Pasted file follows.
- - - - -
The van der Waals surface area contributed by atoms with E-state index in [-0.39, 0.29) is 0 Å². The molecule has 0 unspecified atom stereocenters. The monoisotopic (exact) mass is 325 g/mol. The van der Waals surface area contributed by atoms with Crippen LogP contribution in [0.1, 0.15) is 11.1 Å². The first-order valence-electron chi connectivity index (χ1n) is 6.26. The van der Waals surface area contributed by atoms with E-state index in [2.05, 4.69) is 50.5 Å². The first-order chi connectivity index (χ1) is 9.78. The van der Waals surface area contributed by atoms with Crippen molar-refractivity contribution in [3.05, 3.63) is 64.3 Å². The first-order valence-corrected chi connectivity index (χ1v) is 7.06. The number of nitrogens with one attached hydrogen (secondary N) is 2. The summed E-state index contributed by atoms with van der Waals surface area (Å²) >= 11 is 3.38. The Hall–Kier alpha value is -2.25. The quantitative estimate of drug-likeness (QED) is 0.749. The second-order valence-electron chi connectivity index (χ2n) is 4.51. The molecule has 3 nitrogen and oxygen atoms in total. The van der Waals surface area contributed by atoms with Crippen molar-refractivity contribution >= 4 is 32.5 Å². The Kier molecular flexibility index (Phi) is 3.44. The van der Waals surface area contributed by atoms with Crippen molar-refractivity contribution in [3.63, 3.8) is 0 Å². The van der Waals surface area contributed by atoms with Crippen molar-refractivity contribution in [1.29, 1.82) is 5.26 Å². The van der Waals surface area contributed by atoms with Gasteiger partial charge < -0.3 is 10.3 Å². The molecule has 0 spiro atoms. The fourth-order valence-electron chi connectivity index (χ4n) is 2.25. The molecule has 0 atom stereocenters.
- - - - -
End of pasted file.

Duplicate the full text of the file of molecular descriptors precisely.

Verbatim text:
The van der Waals surface area contributed by atoms with E-state index in [-0.39, 0.29) is 0 Å². The molecule has 0 unspecified atom stereocenters. The monoisotopic (exact) mass is 325 g/mol. The van der Waals surface area contributed by atoms with Crippen LogP contribution in [0.1, 0.15) is 11.1 Å². The first-order valence-electron chi connectivity index (χ1n) is 6.26. The van der Waals surface area contributed by atoms with E-state index in [2.05, 4.69) is 50.5 Å². The first-order chi connectivity index (χ1) is 9.78. The van der Waals surface area contributed by atoms with Crippen molar-refractivity contribution in [3.05, 3.63) is 64.3 Å². The first-order valence-corrected chi connectivity index (χ1v) is 7.06. The number of nitrogens with one attached hydrogen (secondary N) is 2. The summed E-state index contributed by atoms with van der Waals surface area (Å²) >= 11 is 3.38. The Hall–Kier alpha value is -2.25. The quantitative estimate of drug-likeness (QED) is 0.749. The second-order valence-electron chi connectivity index (χ2n) is 4.51. The molecule has 3 nitrogen and oxygen atoms in total. The van der Waals surface area contributed by atoms with Crippen molar-refractivity contribution >= 4 is 32.5 Å². The Kier molecular flexibility index (Phi) is 3.44. The van der Waals surface area contributed by atoms with Crippen molar-refractivity contribution in [3.63, 3.8) is 0 Å². The van der Waals surface area contributed by atoms with Crippen molar-refractivity contribution in [1.29, 1.82) is 5.26 Å². The van der Waals surface area contributed by atoms with Gasteiger partial charge < -0.3 is 10.3 Å². The molecule has 0 spiro atoms. The fourth-order valence-electron chi connectivity index (χ4n) is 2.25. The molecule has 0 atom stereocenters.